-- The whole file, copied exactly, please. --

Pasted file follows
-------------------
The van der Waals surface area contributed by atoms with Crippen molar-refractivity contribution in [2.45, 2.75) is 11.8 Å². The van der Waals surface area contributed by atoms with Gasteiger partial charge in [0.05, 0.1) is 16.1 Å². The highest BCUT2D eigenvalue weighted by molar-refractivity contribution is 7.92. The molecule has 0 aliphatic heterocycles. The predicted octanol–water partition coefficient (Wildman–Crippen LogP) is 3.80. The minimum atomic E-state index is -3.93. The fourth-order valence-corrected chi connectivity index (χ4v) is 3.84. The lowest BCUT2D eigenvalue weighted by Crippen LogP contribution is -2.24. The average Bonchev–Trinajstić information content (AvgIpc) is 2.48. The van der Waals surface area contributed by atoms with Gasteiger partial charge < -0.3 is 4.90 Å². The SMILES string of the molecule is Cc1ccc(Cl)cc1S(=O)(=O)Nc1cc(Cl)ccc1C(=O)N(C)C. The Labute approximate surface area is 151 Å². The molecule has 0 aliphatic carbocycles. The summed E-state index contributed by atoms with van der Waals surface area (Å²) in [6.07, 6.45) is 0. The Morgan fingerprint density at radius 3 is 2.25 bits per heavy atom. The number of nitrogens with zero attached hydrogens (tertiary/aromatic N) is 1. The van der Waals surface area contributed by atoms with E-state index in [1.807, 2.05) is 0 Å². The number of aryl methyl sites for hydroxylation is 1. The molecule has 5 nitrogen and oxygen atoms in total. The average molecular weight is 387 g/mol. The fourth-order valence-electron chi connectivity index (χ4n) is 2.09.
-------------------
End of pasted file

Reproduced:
The van der Waals surface area contributed by atoms with Crippen molar-refractivity contribution in [2.45, 2.75) is 11.8 Å². The van der Waals surface area contributed by atoms with Gasteiger partial charge in [0.05, 0.1) is 16.1 Å². The highest BCUT2D eigenvalue weighted by molar-refractivity contribution is 7.92. The molecule has 0 aliphatic heterocycles. The predicted octanol–water partition coefficient (Wildman–Crippen LogP) is 3.80. The minimum atomic E-state index is -3.93. The fourth-order valence-corrected chi connectivity index (χ4v) is 3.84. The lowest BCUT2D eigenvalue weighted by Crippen LogP contribution is -2.24. The average Bonchev–Trinajstić information content (AvgIpc) is 2.48. The van der Waals surface area contributed by atoms with Gasteiger partial charge < -0.3 is 4.90 Å². The SMILES string of the molecule is Cc1ccc(Cl)cc1S(=O)(=O)Nc1cc(Cl)ccc1C(=O)N(C)C. The Labute approximate surface area is 151 Å². The molecule has 0 aliphatic carbocycles. The summed E-state index contributed by atoms with van der Waals surface area (Å²) in [6.07, 6.45) is 0. The Morgan fingerprint density at radius 3 is 2.25 bits per heavy atom. The number of nitrogens with zero attached hydrogens (tertiary/aromatic N) is 1. The van der Waals surface area contributed by atoms with E-state index in [1.807, 2.05) is 0 Å². The number of aryl methyl sites for hydroxylation is 1. The molecule has 5 nitrogen and oxygen atoms in total. The average molecular weight is 387 g/mol. The fourth-order valence-electron chi connectivity index (χ4n) is 2.09.